With adolescence comes the question of identity with many a teenager thinking they are some freak of nature. As a result, the Young Adult fiction explosion of the last decade or so has amped that up, coupled with the Millennial generation’s worries about the future as seen in the preponderance of dystopias. As it is, the granddaddy of this genre, The Giver, was the only book my freshmen read, liked, and remembered from middle school. So, once Harry Potter proved box office gold, studios have been mining YA titles seeking similar profit. All too often, though, the adaptations have failed to capture the same themes and sense of wonder. Everyone wants to be the next Hunger Games and the Divergent series of books comes closest. When the first novel was adapted to screen this spring, I watched several of my fellow teachers and students reading or rereading the book in anticipation.
Divergent, adapted from Veronica Roth’s best seller by screen writers Evan Daugherty and Vanessa Taylor, does a nice job bringing the world to life. The film has come to home video today from Lionsgate Home Entertainment in Blu-ray Combo pack form along with store-specific collector’s editions. Here, the world is brighter and shinier than the 13 Districts of Suzanne Collins’ Earth but there remains a corrupt underbelly that threatens the government, which is tightening its grip. Here, as you enter puberty, you begin to manifest powers and abilities that society wants to harvest so one by one, people are tested to see if they can be assigned to Abnegation (selfless), Amity (peaceful), Candor (truth tellers), Dauntless (the brave) and Erudite (the brains). Her brother Caleb (Ansel Elgort) is Abnegation, but is allowed to reject the assignment in favor of Erudite during the Choosing Ceremony (minus sorting hat).
Much as in Lois Lowry’s books, those that do not fit in must be culled and Tris (Shailene Woodley) is one of those mutants, who possesses a mélange of abilities despite coming from two Abnegation parents (Ashley Judd and Tony Goldwyn). According to Jeanine (Kate Winslet), she must be eliminated but her tester, Tori (Maggie Q), warns Tris. She then rejects Abnegation for Dauntless and so begins her Coming of Age. Tris leaves behind the world she knew and enters unknown waters, eventually coming upon other Divergents who have formed a mutual survival society and burgeoning underground.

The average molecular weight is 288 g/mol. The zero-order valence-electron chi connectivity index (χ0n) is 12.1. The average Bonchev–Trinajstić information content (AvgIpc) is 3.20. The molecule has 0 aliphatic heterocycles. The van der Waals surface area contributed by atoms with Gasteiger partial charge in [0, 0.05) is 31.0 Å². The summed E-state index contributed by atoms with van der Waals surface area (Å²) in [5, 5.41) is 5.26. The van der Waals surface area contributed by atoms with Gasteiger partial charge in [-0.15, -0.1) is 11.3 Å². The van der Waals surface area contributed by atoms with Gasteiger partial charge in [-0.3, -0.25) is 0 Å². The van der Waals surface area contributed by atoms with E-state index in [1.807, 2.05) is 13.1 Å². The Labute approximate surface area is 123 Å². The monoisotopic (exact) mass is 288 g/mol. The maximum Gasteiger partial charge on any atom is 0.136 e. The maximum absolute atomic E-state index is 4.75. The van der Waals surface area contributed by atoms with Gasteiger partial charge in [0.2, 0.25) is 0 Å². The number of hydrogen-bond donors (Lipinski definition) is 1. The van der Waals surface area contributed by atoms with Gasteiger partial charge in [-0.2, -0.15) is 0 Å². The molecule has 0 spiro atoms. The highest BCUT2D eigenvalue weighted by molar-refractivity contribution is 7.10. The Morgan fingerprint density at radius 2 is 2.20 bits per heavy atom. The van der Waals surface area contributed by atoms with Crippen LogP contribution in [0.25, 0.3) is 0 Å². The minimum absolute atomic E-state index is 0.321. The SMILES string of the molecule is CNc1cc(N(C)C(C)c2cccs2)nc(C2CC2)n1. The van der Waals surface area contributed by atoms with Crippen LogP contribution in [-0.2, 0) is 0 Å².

Tris begins to train and train and train as the film slows down. Physically, she’s barely up to the demands of the Dauntless but thankfully the incredibly handsome mentor Four (Theo James), pushes her and makes her heart go pitter pat. She also gains a BFF in the bullied Christina (Zoë Kravitz). Once we get past this section, things pick up steam and we bring things to a somewhat satisfying conclusion, resolving some threads and laving others dangling for the sequels.
Director Neil Burger needs to work on his timing and editing since the film feels overly long but he does coax excellent performances from his cast which makes the entire film eminently watchable. Woodley’s Tris is a more decisive heroine than Katniss and she handles the action quite well. It’s not Burger’s fault that the film and the book its based on now feels derivative. We’ve been getting heavy doses of dystopia in print, on television, and in film so, like zombies, its feeling like pretty mined territory.
The high definition transfer is most satisfactory and is matched by the lossless DTS-HD Master Audio 7.1 mix. Similarly, the extras are straightforward, informative, and useful if unspectacular. We have Audio Commentary with Director Neil Burger, who nicely credits his crew; Audio Commentary with Producers Lucy Fisher and Douglas Wick, which delves more deeply into the pre-production and casting; Bringing Divergent To Life (47:17), four shorter pieces that examines the production, casting, and adaptation process; Faction Before Blood (14:51), looks at the structure of the walled in society; Deleted Scenes (4:27), nothing essential but good to see; Beating Heart Music Video (1080i; 3:48), trailers and poster gallery.